Right now, over 750,000 predators are looking for kids online.
One conversation can stop them.
Whether it’s social media, live streaming apps or online games, predators know where kids are and how to take advantage of them. It’s more important than ever to talk to your kids about online safety so they know what’s appropriate — and what’s not.
But sexual exploitation can be a difficult topic to raise with your child, let alone talk about. Below are 10 tips to make this conversation a little easier.
Educate Yourself – Sexual exploitation is a complexed, nuanced issue, which can make it a difficult topic to learn about. This is one of the reasons it goes undetected in our communities. But, by reading this webpage you have taken an important first step. To learn more follow us on social media, join our mailing list and/or enquire about our workshops. You don’t have to learn everything straight away, but by remaining connected to us you will increase your knowledge and skills in how to keep children safe.
Start Early – Starting early and doing a little bit at a time can help keep children from feeling overwhelmed.
Be a Safe Person – Explain why having this conversation is important to you; that you want your child to know how they can keep themselves and others safe and that they can come to you if ever they think or feel that they aren’t. Be approachable and authentic. This may feel like an uncomfortable topic to discuss with your child at first, but the more you are able to talk to your child about this, the more normalized these conversations can feel, and the greater the chance that you will be the person they come to for help.
Take the Time – Avoid providing simple answers to an issue as important as sexual exploitation. Instead, take the time to engage in dialogue, and stick to the facts and truth.
Be Patient –Be patient if your child is not engaging. Keep trying!
Tailor the Conversation to the Age of Your Child – Providing young people with information that is age appropriate can make it easier for them to understand that sex is a natural part of human development. It also makes it easier to speak with them about the more complicated aspects of sexual intimacy as they grow older.
Ask Questions and Outline Boundaries – Be curious. Ask your child about their online activities: What do they like to do online? Who are their online friends? Have they ever seen something that made them feel uncomfortable? What did they feel and/or do about it? Did they know what to do about it? Let them know what is okay or not okay online (i.e., not sharing private information or images, switching platforms, meeting in real-life, accepting gifts from online-friends), and that whatever happens – you are there for them. They are not alone.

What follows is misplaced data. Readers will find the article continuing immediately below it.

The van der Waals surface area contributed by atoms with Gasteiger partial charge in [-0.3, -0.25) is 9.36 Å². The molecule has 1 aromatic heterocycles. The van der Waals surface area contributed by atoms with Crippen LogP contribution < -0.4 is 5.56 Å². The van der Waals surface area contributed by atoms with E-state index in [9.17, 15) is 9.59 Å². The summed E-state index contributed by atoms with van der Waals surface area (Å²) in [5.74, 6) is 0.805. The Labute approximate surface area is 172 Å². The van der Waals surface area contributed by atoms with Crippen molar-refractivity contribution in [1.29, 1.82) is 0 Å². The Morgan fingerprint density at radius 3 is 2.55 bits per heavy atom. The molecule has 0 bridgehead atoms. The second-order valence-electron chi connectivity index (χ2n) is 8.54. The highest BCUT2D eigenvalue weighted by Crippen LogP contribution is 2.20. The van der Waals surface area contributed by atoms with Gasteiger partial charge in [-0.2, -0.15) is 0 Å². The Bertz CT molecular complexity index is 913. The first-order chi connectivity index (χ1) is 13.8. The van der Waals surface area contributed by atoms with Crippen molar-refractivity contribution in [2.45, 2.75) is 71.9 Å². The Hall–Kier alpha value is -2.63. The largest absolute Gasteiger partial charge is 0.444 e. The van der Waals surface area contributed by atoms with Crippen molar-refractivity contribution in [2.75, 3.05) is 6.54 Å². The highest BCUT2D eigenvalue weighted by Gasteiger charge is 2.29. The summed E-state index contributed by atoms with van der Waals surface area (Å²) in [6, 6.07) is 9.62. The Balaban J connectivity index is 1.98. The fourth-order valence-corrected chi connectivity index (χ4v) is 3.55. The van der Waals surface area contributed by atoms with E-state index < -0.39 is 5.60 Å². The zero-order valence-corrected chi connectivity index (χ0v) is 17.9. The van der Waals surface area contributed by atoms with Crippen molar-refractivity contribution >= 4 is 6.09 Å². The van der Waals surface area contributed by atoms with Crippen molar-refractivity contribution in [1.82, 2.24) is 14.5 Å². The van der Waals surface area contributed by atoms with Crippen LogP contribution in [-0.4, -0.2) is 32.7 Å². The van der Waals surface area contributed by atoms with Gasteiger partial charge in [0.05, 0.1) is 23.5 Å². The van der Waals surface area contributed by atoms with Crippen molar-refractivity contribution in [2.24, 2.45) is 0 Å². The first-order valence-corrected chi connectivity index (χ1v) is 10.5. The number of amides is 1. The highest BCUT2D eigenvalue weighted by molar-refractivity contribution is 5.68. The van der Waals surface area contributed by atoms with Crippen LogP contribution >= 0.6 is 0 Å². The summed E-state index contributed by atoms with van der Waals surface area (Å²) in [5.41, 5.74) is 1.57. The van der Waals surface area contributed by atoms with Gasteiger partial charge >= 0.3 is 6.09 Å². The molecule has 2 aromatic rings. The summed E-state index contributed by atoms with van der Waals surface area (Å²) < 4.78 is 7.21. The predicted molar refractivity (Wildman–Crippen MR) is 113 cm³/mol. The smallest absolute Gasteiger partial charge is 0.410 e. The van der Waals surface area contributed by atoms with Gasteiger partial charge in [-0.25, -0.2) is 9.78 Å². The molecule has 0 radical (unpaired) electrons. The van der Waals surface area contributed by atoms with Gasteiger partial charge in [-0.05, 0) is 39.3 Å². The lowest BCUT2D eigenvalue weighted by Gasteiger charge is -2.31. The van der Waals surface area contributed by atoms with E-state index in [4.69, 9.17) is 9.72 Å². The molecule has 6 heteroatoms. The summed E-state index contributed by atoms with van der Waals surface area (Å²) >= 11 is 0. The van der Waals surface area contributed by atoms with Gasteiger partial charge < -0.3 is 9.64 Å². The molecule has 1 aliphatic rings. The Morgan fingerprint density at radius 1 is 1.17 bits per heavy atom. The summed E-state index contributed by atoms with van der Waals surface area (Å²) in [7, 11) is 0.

Value Their Opinion – When communicating, remember to speak with your child rather than at your child. This will allow them to feel like an equal rather than a less-than member of the family. When you listen to your child, they will feel their voice matters. As a result, they will be more secure in standing up for themselves and their rights. Also, your child will feel more comfortable coming to you with their issues and concerns.
Make Use of Available Resources – If you are struggling to connect with your child through conversation, try basing it around a current news article. Ask their opinion on it and explore their thoughts and feelings as well as your own.
Create a Safety Plan – A safety plan is a document designed to help you and your child discuss and decide what they should do if ever they feel unsafe, and who they can turn to for help. Engaging in this task can make having a conversation about this difficult topic more natural for both of you, as it guides you both through it.
Children of the Street is dedicated to preventing the sexual exploitation and human trafficking of children and youth in British Columbia. We achieve this goal through education strategies, public awareness initiatives, and family support. Children of the Street is a program of PLEA Community Services Society of BC.
We acknowledge that we work, live and play on the unseeded territories of the Kwiketlem, Tseil-Waututh, Sto:lo and Qayqayt peoples.